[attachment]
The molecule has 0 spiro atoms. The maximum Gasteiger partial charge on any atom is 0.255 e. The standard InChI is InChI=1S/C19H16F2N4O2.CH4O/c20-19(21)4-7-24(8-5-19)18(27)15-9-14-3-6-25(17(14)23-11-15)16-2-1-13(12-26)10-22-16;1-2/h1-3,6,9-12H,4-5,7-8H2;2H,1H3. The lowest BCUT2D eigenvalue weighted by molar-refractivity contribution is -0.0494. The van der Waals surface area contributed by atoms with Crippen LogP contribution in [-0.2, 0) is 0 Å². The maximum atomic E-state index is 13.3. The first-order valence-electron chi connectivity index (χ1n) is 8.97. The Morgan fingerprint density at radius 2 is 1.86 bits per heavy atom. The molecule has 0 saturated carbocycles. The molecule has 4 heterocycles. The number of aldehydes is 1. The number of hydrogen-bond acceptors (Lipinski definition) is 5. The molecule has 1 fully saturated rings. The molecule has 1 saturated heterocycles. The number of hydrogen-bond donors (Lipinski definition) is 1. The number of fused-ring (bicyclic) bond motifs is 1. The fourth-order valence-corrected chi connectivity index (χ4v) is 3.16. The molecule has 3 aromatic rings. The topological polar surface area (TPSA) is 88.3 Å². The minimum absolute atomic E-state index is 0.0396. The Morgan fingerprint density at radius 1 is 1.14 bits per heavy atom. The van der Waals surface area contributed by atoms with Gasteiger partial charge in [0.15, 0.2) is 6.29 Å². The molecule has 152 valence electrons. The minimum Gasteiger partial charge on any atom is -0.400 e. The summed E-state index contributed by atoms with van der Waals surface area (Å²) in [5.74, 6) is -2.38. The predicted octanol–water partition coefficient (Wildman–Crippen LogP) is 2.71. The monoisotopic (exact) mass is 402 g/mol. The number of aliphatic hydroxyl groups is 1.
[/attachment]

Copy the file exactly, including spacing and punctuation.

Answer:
The molecule has 0 spiro atoms. The maximum Gasteiger partial charge on any atom is 0.255 e. The standard InChI is InChI=1S/C19H16F2N4O2.CH4O/c20-19(21)4-7-24(8-5-19)18(27)15-9-14-3-6-25(17(14)23-11-15)16-2-1-13(12-26)10-22-16;1-2/h1-3,6,9-12H,4-5,7-8H2;2H,1H3. The lowest BCUT2D eigenvalue weighted by molar-refractivity contribution is -0.0494. The van der Waals surface area contributed by atoms with Crippen LogP contribution in [-0.2, 0) is 0 Å². The maximum atomic E-state index is 13.3. The first-order valence-electron chi connectivity index (χ1n) is 8.97. The Morgan fingerprint density at radius 2 is 1.86 bits per heavy atom. The molecule has 0 saturated carbocycles. The molecule has 4 heterocycles. The number of aldehydes is 1. The number of hydrogen-bond acceptors (Lipinski definition) is 5. The molecule has 1 fully saturated rings. The molecule has 1 saturated heterocycles. The number of hydrogen-bond donors (Lipinski definition) is 1. The number of fused-ring (bicyclic) bond motifs is 1. The fourth-order valence-corrected chi connectivity index (χ4v) is 3.16. The molecule has 3 aromatic rings. The topological polar surface area (TPSA) is 88.3 Å². The minimum absolute atomic E-state index is 0.0396. The Morgan fingerprint density at radius 1 is 1.14 bits per heavy atom. The van der Waals surface area contributed by atoms with Gasteiger partial charge in [0.15, 0.2) is 6.29 Å². The molecule has 152 valence electrons. The minimum Gasteiger partial charge on any atom is -0.400 e. The summed E-state index contributed by atoms with van der Waals surface area (Å²) in [5.74, 6) is -2.38. The predicted octanol–water partition coefficient (Wildman–Crippen LogP) is 2.71. The monoisotopic (exact) mass is 402 g/mol. The number of aliphatic hydroxyl groups is 1.